Therefore, a scare campaign about unions did not resonate with me at all, because if they both work properly, unions and businesses are not incompatible…as long as they remember the big picture and do not enter into oppositional game playing. And I hate the politics of fear, as I’ve said before: decisions made out of fear are not good ones.

I think the Howard government failed to understand the job insecurity which faces many ordinary Australians, myself among them. I still don’t know whether I’ll have a job next year. As a consequence, funnily enough, I joined the NTEU about two months ago. It feels better to have collective might behind you. And as a member of the union, I can agitate for collective bargaining for sessional lecturers. I know unions aren’t perfect, but otherwise I’m one little lone lecturer with very little pull or bargaining power. It feels like me versus the Giant Machine. I have a vision of a little manga me facing a giant mechanical robot, like those ones Astro Boy was always battling. Wish me luck! Like Astro, I think I’ll be okay in the end…

Astro boy

(Taken from


Filed under academia, election, jobs, Personal, politics, unions, universities

Childcare, guilt and the working parent

After we moved to our new house, I bit the bullet and put our daughter in creche. I reasoned that she’s almost 2 years old, so she should be able to cope with it.

The first time was awful. I stayed with her for three quarters of an hour before I left. She was very nervous and clingy, and when she realised that I was going to leave her with these people, she started to cry, and gave me a look which indicated I had committed absolute betrayal, calling out “Mummy, Mummy, Mu-u-u-u-mmy!” and stretching her arms out. She wasn’t the only one crying. I am afraid I sobbed the whole way into work. The second time was much better, but then she got sick, and had a week off. We’ve had her in childcare for a little over a month now, and of that time, she’s only been there half of the time because she keeps getting sick (colds, bronchitis, ear infections). I’m lucky that my Mum lives close by and has been able to come over at the last minute. I hope that the bubba will get more resistant to disease as time goes on; if she’s still getting sick like this in a few months time, I don’t know what I’ll do.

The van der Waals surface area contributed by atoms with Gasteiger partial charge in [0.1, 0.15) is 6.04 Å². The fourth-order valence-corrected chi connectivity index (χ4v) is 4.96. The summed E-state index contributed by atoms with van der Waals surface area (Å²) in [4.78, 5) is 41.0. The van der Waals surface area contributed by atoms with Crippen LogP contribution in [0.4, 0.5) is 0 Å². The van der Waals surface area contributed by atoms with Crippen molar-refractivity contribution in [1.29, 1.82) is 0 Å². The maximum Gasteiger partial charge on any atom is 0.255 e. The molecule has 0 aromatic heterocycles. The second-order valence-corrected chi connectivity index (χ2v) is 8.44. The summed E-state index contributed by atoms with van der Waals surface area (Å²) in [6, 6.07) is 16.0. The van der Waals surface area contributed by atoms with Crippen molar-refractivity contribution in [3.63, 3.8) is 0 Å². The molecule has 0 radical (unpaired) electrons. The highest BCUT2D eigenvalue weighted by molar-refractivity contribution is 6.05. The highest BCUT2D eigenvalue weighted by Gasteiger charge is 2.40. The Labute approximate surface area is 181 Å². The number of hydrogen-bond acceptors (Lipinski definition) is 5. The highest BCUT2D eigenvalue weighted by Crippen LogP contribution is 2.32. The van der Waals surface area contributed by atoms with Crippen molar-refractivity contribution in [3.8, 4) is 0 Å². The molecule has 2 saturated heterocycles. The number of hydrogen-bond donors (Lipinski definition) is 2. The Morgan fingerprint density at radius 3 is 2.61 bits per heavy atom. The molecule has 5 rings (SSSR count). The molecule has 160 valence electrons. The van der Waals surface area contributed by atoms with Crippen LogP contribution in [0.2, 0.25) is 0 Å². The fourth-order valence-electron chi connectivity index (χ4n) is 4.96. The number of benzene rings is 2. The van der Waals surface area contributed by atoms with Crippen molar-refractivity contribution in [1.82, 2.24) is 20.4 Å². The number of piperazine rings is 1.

I wouldn’t mind putting her in for a morning twice a week, but from 8am to 6pm seems like an awfully long time. The carers there are lovely, and being a social little thing, she seem to enjoy interacting with other babies and doing little activities. But she’s always so glad to see me when I pick her up, and when we get home, she has to cuddle me for at least 15 minutes straight. We have a love-fest and tell each other how much we love each other. In fact, she says “I lubboo Mummy”. It’s adorable.

When politicians talk about the problems of childcare, they generally mention availability as the key concern. Yes, that is a problem, and the waiting lists at some childcare centres are insane. I was just lucky this one recently opened up and had some vacancies. However, in such debates, it’s just assumed that mothers are champing at the bit to get their kids into childcare and get their noses back to the grindstone. I would suggest that the reality is a little more complex, at least from my point of view. I’ve noticed that the debate falls into two camps – the staunchly pro-childcare and the staunchly stay-at-home advocates. I don’t fall into either. I’m a little more ambivalent. I think if someone occupies one or the other, that’s okay, but most mothers (and fathers) are probably more like me, they just don’t want to admit it.

I like my job, and even if I didn’t have to work, I wouldn’t want to stop working altogether. It’s good to have my own time, where I can do adult things, and have adult conversations. It’s also good to keep one’s brain going. But the whole time I’m at work, I miss my baby. On the way home, I’m impatient to see her. I treasure our days at home together (well, mostly…she wouldn’t have her afternoon nap and let me do marking yesterday, and she wouldn’t take her antibiotics either for some reason…grr).

Financially speaking, I have to keep working, because I have a mortgage and it has to be paid. I’m saving for all I’m worth just in case interest rates go up a substantial amount, or something else happens. That’s the problem of being an ex-banking lawyer; I can imagine the worst case scenarios all too well.

I don’t know what the solution is. I don’t know how to make myself feel less guilty. I don’t want to make my parents have to look after my daughter all the time (they’ve already done enough with my sister and I – they should enjoy their freedom/retirement). For the moment, I’ll just keep going, and keep juggling all those balls in the air (mother, wife, academic, student, blogger…you name it).